Can You Imagine...

1. A country that is the richest in the world with the highest Gross National Product, but where one out of four children is born into “official poverty,” where one out of four of these “officially poor” children lives in a family where one or more parents work full time, year round, and where the “official poverty” line is set well below the actual cost of minimally adequate housing, health care, food, and other necessities.

2. A country that builds schools to educate all its children, but only provides resources for its preschool Head Start Program to enable 40% of the most needy 3-4 year olds to be ready to learn when they enter the school at 6 years, and where its children rank 21st among the 26 industrialized nations in eighth grade math scores.

3. A country that protects over 90% of its children from the diseases of measles, polio, and DPT (diphtheria, pertussis, and tetanus) through immunization, but where almost 70 million people, including 11 million children (through 18 years) have inadequate or no health insurance, and where the infant mortality rate (number of deaths per 1000 prior to 1 year) for black children (15.1) is twice that for whites (7.6).

4. A country that grows enough food to feed all its people and millions more around the world, but where over 30 million (over 10%) are hungry and more than 50% of the food stamp recipients are children and the number of people using food banks and emergency food shelves has increased substantially in recent years.

5. A country that is first in the world in defense spending and in military exports, but last among the 26 industrialized nations in protecting its children against violence and where 1 in 680 is likely to be killed by gunfire before 20 years, a rate twelve times greater than the other industrialized nations, and where over three million children are reported to be abused and neglected yearly.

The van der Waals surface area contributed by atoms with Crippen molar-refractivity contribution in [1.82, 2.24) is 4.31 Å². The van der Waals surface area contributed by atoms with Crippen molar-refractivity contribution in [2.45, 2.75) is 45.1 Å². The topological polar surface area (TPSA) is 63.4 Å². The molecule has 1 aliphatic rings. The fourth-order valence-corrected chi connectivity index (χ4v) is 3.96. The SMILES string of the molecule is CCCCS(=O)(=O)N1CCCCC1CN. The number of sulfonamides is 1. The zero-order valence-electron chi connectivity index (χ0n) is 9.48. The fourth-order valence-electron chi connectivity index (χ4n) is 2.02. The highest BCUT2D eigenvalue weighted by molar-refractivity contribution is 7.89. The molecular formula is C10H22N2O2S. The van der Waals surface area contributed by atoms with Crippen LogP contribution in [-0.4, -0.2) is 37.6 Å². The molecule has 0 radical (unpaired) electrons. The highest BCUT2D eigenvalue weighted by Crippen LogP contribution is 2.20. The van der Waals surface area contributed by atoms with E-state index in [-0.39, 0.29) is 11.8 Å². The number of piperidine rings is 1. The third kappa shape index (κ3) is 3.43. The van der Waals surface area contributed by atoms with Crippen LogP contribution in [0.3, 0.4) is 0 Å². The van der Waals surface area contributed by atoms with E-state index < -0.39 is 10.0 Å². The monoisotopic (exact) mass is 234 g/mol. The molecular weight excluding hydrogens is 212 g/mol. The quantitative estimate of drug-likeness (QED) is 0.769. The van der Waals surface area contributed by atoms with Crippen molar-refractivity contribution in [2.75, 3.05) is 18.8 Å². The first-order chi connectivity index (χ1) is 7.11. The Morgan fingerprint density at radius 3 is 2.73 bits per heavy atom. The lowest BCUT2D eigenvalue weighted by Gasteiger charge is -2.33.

6. A country that has laws to ensure the right of all workers to organize and join labor unions and strike to achieve their goals, but where workers, such as farm and textile workers, have often been harassed and intimidated when they try to exercise these rights.

7. A country that claims that “justice is blind” and strives to ensure that everyone is fairly treated in its legal system, but where African-Americans, who comprise 14% of the population, make up 52% of those executed and over 40% of those under death sentence.

8. A country that has passed laws protecting its children from unfair, inhumane labor practices, but whose government has done little to block the importation of merchandise produced by exploited child labor and whose citizens purchase billions of dollars of products from elsewhere in the world that are manufactured in factories where children are abused and exploited.

9. A country that strives to provide social security for its senior citizens and has poverty rates for those over 65 years that are lower than for the population as a whole, but where the poverty for females over 65 years is double that for males over 65 years and where the percentage of African- Americans and Latinos over 65 years in poverty is over 2.5 times that for whites over 65 years.

10. A country that thinks of itself as a “land of opportunity” for all, but where 40% of Hispanic and African-American children and only 16% of white children are “officially poor,” where full-time work at minimum wage pays below the official poverty line for a family of two and where two out of three workers who earn the minimum wage are women, where living standards are falling for younger generations despite the fact that many young households have two wage earners, fewer children, and better education than their parents.

11. A country that has a government department charged with the task of developing policies and programs to ensure that all are sheltered, but where approximately 3/4 million are homeless on any given day and between 1.2 and 2 million people during any year and where approximately 20% of those seeking emergency shelter fail to secure it due to lack of resources.


Inspired by and based on “Imagine a Country” by Holly Sklar, in Z Magazine (July/August 1997).

Data Sources: Sklar, H. (1997). “Imagine a Country,” Z Magazine (July/August); US Department of Commerce, Bureau of the Census, Statistical Abstract of the United States (yearly). World Bank, World Development Report, NY. Oxford University Press, (yearly). Children’s Defense Fund, State of America’s Children (yearly). UNICEF, The State of the World’s Children (yearly). Bread for the World, US Hunger and Poverty Report (1998)